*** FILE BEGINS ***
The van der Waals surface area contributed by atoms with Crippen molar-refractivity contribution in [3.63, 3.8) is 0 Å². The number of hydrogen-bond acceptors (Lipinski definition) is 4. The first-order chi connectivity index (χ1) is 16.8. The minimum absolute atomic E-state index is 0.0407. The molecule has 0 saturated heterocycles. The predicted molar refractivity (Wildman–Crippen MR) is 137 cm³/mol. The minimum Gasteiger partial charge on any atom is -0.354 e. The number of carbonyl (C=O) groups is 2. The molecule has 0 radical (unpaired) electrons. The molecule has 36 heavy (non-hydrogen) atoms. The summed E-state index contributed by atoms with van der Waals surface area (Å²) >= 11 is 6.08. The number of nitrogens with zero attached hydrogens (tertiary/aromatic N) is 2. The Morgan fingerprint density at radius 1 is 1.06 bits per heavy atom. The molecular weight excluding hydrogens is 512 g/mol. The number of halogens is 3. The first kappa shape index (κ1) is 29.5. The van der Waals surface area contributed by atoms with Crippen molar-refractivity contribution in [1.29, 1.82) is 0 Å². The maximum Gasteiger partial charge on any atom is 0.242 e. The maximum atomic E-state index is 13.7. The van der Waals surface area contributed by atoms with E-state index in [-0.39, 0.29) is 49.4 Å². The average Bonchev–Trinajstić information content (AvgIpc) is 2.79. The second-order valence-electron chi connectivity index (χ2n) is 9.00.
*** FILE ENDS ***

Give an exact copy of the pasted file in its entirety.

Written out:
The van der Waals surface area contributed by atoms with Crippen molar-refractivity contribution in [3.63, 3.8) is 0 Å². The number of hydrogen-bond acceptors (Lipinski definition) is 4. The first-order chi connectivity index (χ1) is 16.8. The minimum absolute atomic E-state index is 0.0407. The molecule has 0 saturated heterocycles. The predicted molar refractivity (Wildman–Crippen MR) is 137 cm³/mol. The minimum Gasteiger partial charge on any atom is -0.354 e. The number of carbonyl (C=O) groups is 2. The molecule has 0 radical (unpaired) electrons. The molecule has 36 heavy (non-hydrogen) atoms. The summed E-state index contributed by atoms with van der Waals surface area (Å²) >= 11 is 6.08. The number of nitrogens with zero attached hydrogens (tertiary/aromatic N) is 2. The Morgan fingerprint density at radius 1 is 1.06 bits per heavy atom. The molecular weight excluding hydrogens is 512 g/mol. The number of halogens is 3. The first kappa shape index (κ1) is 29.5. The van der Waals surface area contributed by atoms with Crippen molar-refractivity contribution in [1.29, 1.82) is 0 Å². The maximum Gasteiger partial charge on any atom is 0.242 e. The maximum atomic E-state index is 13.7. The van der Waals surface area contributed by atoms with E-state index in [-0.39, 0.29) is 49.4 Å². The average Bonchev–Trinajstić information content (AvgIpc) is 2.79. The second-order valence-electron chi connectivity index (χ2n) is 9.00.